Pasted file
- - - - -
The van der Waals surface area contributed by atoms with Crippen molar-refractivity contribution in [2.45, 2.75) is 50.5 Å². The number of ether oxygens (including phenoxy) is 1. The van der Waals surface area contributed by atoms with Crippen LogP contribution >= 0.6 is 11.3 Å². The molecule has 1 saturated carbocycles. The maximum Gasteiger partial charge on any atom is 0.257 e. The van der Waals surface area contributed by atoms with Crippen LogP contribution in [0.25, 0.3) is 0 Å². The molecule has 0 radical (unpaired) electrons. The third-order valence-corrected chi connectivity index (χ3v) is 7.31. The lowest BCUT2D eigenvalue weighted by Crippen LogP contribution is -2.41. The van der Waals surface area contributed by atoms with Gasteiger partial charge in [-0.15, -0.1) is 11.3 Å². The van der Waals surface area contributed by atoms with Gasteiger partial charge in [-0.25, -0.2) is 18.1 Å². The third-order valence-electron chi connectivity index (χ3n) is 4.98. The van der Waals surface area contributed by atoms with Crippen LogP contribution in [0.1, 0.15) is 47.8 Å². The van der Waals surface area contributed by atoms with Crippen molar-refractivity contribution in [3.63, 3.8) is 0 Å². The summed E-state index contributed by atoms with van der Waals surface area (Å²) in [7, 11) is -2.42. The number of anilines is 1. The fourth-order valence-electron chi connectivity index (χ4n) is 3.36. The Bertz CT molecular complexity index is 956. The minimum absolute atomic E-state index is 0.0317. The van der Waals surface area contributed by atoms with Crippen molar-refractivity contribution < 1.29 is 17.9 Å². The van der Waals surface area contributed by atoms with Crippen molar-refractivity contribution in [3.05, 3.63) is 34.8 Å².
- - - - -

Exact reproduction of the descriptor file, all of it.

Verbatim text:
The van der Waals surface area contributed by atoms with Crippen molar-refractivity contribution in [2.45, 2.75) is 50.5 Å². The number of ether oxygens (including phenoxy) is 1. The van der Waals surface area contributed by atoms with Crippen LogP contribution >= 0.6 is 11.3 Å². The molecule has 1 saturated carbocycles. The maximum Gasteiger partial charge on any atom is 0.257 e. The van der Waals surface area contributed by atoms with Crippen LogP contribution in [0.25, 0.3) is 0 Å². The molecule has 0 radical (unpaired) electrons. The third-order valence-corrected chi connectivity index (χ3v) is 7.31. The lowest BCUT2D eigenvalue weighted by Crippen LogP contribution is -2.41. The van der Waals surface area contributed by atoms with Gasteiger partial charge in [-0.15, -0.1) is 11.3 Å². The van der Waals surface area contributed by atoms with Gasteiger partial charge in [-0.25, -0.2) is 18.1 Å². The third-order valence-electron chi connectivity index (χ3n) is 4.98. The van der Waals surface area contributed by atoms with Crippen LogP contribution in [0.1, 0.15) is 47.8 Å². The van der Waals surface area contributed by atoms with Crippen molar-refractivity contribution in [3.63, 3.8) is 0 Å². The summed E-state index contributed by atoms with van der Waals surface area (Å²) in [7, 11) is -2.42. The number of anilines is 1. The fourth-order valence-electron chi connectivity index (χ4n) is 3.36. The Bertz CT molecular complexity index is 956. The minimum absolute atomic E-state index is 0.0317. The van der Waals surface area contributed by atoms with Crippen molar-refractivity contribution < 1.29 is 17.9 Å². The van der Waals surface area contributed by atoms with Crippen molar-refractivity contribution in [3.05, 3.63) is 34.8 Å².